Finding value in old homes

Yesterday Charlie, Laura and I paid a site visit to the warehouse & headquarters of ReClaim Detroit, a social enterprise that takes homes slated for demolition and “deconstructs” them, meaning they remove structural elements that can be reused and/or recycled. We learned that in the majority of cases, this means lumber: floorboards, doors, frames, and support beams. Many Detroit homes built in the early half of the 20th century used old-growth wood that is highly valued and extremely difficult to find in modern construction.

Because of the high number of abandoned properties in Detroit and the length of time a home often sits vacant, things like metal radiators, copper pipes, etc. are typically removed very quickly by illegal scrappers, so there’s not much of that left for the deconstruction industry. Any furniture or other personal belongings left in the home is also typically of little value, in many cases due to exposure to the elements from broken windows, holes in the roof, squatting, etc. Every now and then a demolition or debris removal crew will find something of value (like a piano, or collectibles, or a vintage car) — but it’s unusual. There is some market for things like bathtubs, light fixtures, leaded-glass windows, and the like, but it’s uneven.

Part of the task of our IBM team is to figure out a way to integrate what ReClaim Detroit and other organizations like it (for example, Architectural Salvage Warehouse of Detroit) do into the process of demolishing and/or removing debris from homes owned by the Detroit Land Bank. The idea behind deconstruction is not only one that benefits the environment by keeping reusable materials out of landfill, but it also creates jobs down the value chain including people trained to do the deconstruction (building in-demand construction industry skills) and the people who refine & make things out of the salvaged wood. ReClaim and others are committed to training and creating jobs for Detroiters who have in the past faced barriers to employment such as low skills or criminal records.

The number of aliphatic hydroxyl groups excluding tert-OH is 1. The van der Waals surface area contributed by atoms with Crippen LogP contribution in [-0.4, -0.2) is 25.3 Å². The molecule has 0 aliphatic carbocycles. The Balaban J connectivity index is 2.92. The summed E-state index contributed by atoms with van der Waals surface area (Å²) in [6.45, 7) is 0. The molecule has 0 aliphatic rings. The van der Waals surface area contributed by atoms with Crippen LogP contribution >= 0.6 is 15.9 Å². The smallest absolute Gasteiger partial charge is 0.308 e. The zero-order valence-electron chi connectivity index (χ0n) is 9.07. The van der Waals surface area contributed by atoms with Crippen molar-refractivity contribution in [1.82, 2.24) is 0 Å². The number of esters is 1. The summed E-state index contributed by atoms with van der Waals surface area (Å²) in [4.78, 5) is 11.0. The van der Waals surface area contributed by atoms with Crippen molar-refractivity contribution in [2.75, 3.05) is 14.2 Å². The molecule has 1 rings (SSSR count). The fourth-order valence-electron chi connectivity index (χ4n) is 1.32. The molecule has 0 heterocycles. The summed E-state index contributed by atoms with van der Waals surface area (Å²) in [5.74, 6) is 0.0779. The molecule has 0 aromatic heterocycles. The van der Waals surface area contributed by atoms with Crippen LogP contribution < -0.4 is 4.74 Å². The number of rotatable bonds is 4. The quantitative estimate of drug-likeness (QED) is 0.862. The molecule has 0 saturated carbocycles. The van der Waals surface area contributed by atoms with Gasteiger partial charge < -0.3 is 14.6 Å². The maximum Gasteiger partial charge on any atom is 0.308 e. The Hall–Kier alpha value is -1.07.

Here’s an example of a “raw” material: interior doors. There are a lot of these! Exterior doors have typically been too damaged to be salvageable.

Much of the lumber needs to be de-nailed, which is a time-intensive, manual process.

Jeremy Haines, Sales Manager, and Craig Varterian, Executive Director, show us around the warehouse. It looks like a lot of lumber, but in reality it moves very quickly and there is currently more demand than they can regularly supply.

They get all kinds of lumber, such as this collection of floorboards, which they categorize and inventory.

Currently ReClaim sells most of its lumber with minimal processing, however they do have a millshop where Detroiters are trained to turn the wood into more finished products.

One easy and innovative use for some of the lumber is to make stakes to mark demolition sites around the city. In the past these stakes were made of metal, which meant they were often stolen for scrap — and created a safety risk for demolition & deconstruction crews who rely on the stakes to mark hazards.

But the bigger opportunities lie in more finished products, like this tabletop and cutting board. Beautiful!
Thanks to the ReClaim team for taking the time to show us around and sharing your insights with us!


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